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Warfarin and aspirin combination in acute coronary syndrome: "benefits far outweigh the risks for many patients". But, it cannot be recommended in most settings because of inadequate INR management?
Henry I. Bussey, Pharm.D., FCCP, FAHA
The authors of a meta analysis in the August 6, 2005 issue of Annals of Internal Medicine examined the combined use of warfarin and aspirin vs. aspirin alone in acute coronary syndrome patients who did not undergo coronary stenting. 1 The authors identified 10 trials that included more than 11, 000 patient-years of data. Their findings indicated approximately 45% to 55% relative risk reduction in stroke and recurrent myocardial infarction with the addition of warfarin. They further calculated that adding warfarin to aspirin for patients at high cardiovascular risk but low bleeding risk could avert 83 myocardial infarctions and 43 strokes per 1,000 patient-years of therapy at the expense of 6 major bleeding episodes. The number needed to treat for 3 months to prevent one major cardiovascular event was only 16 while the number needed to harm for the same period was 333. The relative risk reduction appeared to be the same across various risk categories. Furthermore, even though the greatest benefit was seen during the first 3 months after the event, the benefit did persist for up to 5 years.
Although it was not the focus of this meta analysis, it should be acknowledged that two of the landmark studies in the report (the WARIS II and ASPECT 2) also contained a third group which received warfarin alone at an INR of approximately 3 to 4.2,3 In both studies, the warfarin only group received at least as much benefit without an increase in bleeding rates over the warfarin (INR approximately 2 to 3) plus aspirin group. Consequently, it would appear that either warfarin (INR 2 to 3) plus aspirin or warfarin alone (INR approximately 3 to 4) is superior to aspirin alone in ACS patients who do not undergo stinting; and warfarin alone may even be better in some respects.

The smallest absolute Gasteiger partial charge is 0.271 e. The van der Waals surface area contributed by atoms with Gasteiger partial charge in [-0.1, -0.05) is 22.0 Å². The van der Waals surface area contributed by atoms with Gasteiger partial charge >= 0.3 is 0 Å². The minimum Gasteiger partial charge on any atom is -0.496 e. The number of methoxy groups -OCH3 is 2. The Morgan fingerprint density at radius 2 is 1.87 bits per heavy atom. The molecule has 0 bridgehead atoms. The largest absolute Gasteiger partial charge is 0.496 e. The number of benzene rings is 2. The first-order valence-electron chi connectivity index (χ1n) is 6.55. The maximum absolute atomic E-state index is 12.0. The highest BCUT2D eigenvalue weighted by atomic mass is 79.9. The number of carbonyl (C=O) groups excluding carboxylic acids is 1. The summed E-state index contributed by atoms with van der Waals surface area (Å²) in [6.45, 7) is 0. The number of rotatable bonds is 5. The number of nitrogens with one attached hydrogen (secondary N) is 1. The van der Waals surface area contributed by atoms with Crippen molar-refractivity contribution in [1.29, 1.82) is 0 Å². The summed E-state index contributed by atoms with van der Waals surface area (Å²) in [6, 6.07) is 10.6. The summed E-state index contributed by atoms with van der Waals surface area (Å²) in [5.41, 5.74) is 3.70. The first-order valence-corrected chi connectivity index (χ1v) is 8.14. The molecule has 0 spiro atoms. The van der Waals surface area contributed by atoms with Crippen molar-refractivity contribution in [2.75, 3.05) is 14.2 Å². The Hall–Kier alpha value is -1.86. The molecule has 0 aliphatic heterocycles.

If the "benefits far outweigh the risks for many patients", why is warfarin not used more often following ACS? Actually, the current recommendations from the American College of Chest Physicians (ACCP) for low or moderate risk patients do "recommend the combination of warfarin (INR 2 to 3) plus aspirin or warfarin alone (INR 3 to 4) for up to 4 years after an event "in health-care settings in which meticulous INR monitoring is standard and routinely accessible".4 However, for "most health-care settings" they recommend aspirin alone over oral anticoagulation plus aspirin. It seems a shame that ACCP felt that therapy in which "benefits far outweigh the risks for many patients" has to be restricted to only a minority of settings in which good INR monitoring is routinely available. With today's technology, one would think that such management should be available almost anywhere so that such beneficial therapy could be made widely available to these patients.
Rothberg MB, Celestin C, Fiore LD, Lawler E, Cook JR. Warfarin plus aspirin after myocardial infarction or the acute coronary syndrome: Meta-analysis with estimates of risk and benefit. Annals Internal Medicine. 2005; 143:241-250.
Hurlen M, Abdelnoor M, Smith P, Erikssen J, Arnesen H. Warfarin, aspirin, or both after myocardial infarction. New England Journal of Medicine. 2002; 347:969-975.
van Es RF, Jonker JJ, Verheugt FW, Deckers JW, Grobbee DE. Aspirin and coumadin after acute coronary syndromes (the ASPECT-2 study): a randomised controlled trial. Lancet. 2002; 360:109-113.
Harrington RA, Becker RC, Ezekowitz M, Meade TW, O'Connor CM, Vorchheimer DA, Guyatt GH. Atithrombotic therapy for coronary artery disease. The seventh ACCP conference on antithrombotic and thrombolytic therapy. Chest. 2004; 126:513s-548s.
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